Pridefy.com – Inspired by Love and created with Love
Inspired by the decision of the Supreme Court of the United States to declare same sex marriage a constitutional right and the celebratepride tool that Facebook launched on that same day, I decided to create an MMS ( Twilio powered) version of the same for those who (and I’m not sure why) do not have a Facebook account yet. Here are the steps I followed to make this happen; if you want to see the demo go to Pridefy.com
Step 1 – Change Opacity:
First I needed to find a way to change the opacity of the rainbow flag; a 50% seemed like the right choice here but I made this option part of the input for the method, just in case you want to play with this in the future. Check this article for some more details into this.
I tried this method and got some results, but not quite what I wanted. See what I mean here:
Background Image with Overlay at 50%
– Scale Image:
I wanted like the rainbow flag to cover the whole image, So I tried making both images the same size and this is what I got:
Stretched with Uniform Ratios
This didn’t turn out like I wanted it. I needed to scale the image using ratios horizontally but needed to retain the same vertical height.
Check the results now:
– Putting it all together for Image Manipulation
When I receive an MMS message what I get is not the actual file (binary) but a link to the media file in Twilio’s servers. Therefore I needed to do a webrequest to get the media file (this is the MediaUrl0 parameter). I grabbed the flag image from a public Flicker url.
I then do the scaling, overlay and return the (in memory) image to the main controller.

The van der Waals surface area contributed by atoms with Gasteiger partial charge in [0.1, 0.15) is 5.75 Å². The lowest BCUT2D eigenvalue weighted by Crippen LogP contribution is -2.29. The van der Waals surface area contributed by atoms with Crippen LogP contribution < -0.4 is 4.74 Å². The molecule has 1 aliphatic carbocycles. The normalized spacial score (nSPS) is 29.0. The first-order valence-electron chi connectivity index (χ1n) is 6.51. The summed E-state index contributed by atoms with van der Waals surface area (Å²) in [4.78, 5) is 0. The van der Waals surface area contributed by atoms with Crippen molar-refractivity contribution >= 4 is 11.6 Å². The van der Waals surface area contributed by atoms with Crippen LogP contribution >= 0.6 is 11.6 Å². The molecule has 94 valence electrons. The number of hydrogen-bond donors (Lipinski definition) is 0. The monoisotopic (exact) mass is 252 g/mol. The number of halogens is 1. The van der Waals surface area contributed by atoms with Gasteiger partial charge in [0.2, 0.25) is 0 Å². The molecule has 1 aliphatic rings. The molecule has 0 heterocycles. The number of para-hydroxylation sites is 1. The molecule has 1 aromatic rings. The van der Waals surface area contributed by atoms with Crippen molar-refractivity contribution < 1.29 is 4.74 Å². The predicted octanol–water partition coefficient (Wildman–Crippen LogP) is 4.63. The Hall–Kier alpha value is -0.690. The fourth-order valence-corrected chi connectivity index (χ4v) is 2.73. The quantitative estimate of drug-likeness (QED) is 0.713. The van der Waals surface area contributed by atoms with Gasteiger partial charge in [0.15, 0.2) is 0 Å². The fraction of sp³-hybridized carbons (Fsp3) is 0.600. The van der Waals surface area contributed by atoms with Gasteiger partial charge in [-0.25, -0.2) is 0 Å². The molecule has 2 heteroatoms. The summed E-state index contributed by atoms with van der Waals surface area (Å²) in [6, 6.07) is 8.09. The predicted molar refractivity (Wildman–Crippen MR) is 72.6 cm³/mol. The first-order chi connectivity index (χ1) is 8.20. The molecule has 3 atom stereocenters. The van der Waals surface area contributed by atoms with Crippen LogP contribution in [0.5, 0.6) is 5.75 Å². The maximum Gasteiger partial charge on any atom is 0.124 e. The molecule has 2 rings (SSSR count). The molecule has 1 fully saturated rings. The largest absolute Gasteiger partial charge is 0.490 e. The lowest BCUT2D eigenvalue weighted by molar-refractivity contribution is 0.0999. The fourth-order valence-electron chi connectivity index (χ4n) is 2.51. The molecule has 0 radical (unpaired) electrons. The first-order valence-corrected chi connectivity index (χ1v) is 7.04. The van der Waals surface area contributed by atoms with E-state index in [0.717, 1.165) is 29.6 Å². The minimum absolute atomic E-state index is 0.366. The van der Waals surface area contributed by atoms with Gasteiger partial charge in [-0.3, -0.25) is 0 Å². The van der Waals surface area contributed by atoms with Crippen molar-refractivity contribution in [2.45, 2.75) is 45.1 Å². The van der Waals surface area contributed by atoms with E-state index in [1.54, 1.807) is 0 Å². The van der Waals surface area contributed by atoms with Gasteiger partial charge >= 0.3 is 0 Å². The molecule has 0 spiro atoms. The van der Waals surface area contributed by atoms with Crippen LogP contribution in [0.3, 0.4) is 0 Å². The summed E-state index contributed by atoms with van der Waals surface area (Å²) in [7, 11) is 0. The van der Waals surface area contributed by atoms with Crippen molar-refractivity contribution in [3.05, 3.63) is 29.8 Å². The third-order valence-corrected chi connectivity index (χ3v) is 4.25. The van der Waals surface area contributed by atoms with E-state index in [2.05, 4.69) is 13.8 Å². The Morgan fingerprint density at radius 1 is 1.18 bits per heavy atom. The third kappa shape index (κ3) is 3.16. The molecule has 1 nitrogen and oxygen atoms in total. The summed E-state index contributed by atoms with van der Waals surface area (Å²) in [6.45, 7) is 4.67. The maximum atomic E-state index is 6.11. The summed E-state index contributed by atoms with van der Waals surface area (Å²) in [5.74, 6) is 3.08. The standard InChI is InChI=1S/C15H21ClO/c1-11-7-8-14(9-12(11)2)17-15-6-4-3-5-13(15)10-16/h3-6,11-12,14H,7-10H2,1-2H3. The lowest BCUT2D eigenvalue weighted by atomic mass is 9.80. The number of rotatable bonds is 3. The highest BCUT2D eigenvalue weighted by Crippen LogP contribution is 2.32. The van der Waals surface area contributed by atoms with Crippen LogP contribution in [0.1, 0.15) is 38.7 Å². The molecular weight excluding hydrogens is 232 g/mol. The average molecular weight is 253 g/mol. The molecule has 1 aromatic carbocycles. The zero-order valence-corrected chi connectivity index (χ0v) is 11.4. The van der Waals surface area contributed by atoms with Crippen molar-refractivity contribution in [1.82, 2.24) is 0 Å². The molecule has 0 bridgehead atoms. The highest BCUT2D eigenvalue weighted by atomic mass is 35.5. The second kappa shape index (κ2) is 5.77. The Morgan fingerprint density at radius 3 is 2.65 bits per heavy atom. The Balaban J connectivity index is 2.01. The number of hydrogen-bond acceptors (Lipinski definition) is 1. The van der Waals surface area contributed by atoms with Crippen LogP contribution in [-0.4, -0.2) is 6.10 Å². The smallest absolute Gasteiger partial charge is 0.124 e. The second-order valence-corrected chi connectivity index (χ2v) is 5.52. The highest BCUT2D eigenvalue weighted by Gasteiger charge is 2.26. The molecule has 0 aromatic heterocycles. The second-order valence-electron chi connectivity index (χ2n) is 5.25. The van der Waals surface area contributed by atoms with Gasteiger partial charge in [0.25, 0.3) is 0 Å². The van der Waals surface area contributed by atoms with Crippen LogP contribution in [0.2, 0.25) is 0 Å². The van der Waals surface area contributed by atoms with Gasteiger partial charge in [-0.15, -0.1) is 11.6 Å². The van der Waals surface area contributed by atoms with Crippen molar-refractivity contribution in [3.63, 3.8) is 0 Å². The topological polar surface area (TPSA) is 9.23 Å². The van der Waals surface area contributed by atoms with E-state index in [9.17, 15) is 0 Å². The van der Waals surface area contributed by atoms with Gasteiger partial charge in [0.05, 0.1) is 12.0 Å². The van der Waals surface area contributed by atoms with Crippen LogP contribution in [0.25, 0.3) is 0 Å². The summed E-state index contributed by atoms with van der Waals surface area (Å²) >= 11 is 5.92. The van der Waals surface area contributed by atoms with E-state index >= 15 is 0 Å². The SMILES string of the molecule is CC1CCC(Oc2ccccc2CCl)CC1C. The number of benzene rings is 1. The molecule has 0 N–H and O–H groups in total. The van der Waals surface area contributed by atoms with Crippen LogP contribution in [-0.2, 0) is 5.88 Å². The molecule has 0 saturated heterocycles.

Step 4 – The MMS Controller
I created an MVC controller to handle the incoming images and return back TwiML markup (Note: This controller must inherit from TwilioController in order to be able to send that TwiML markup back). You can do the same with a WebAPI controller, Node, etc. I just went for simple here
The same way that Twilio sends images via MMS, I needed to send them back; this means I had to save the image somewhere and then send the URL to that media file back. To do this I used Azure Blob Storage; again nothing fancy here, check this tutorial for a quick how to. I created a container for my images,created a blob and uploaded the image to that blob.
Warning: don’t forget to set the Content-Type for the blob, failure to do this will serve the blob as “application/octet” which Twilio won’t be able to handle.
Hopefully you enjoyed this little project, I surely did. Feel free to reach out if you have any questions with this demo.
Have fun and celebrate love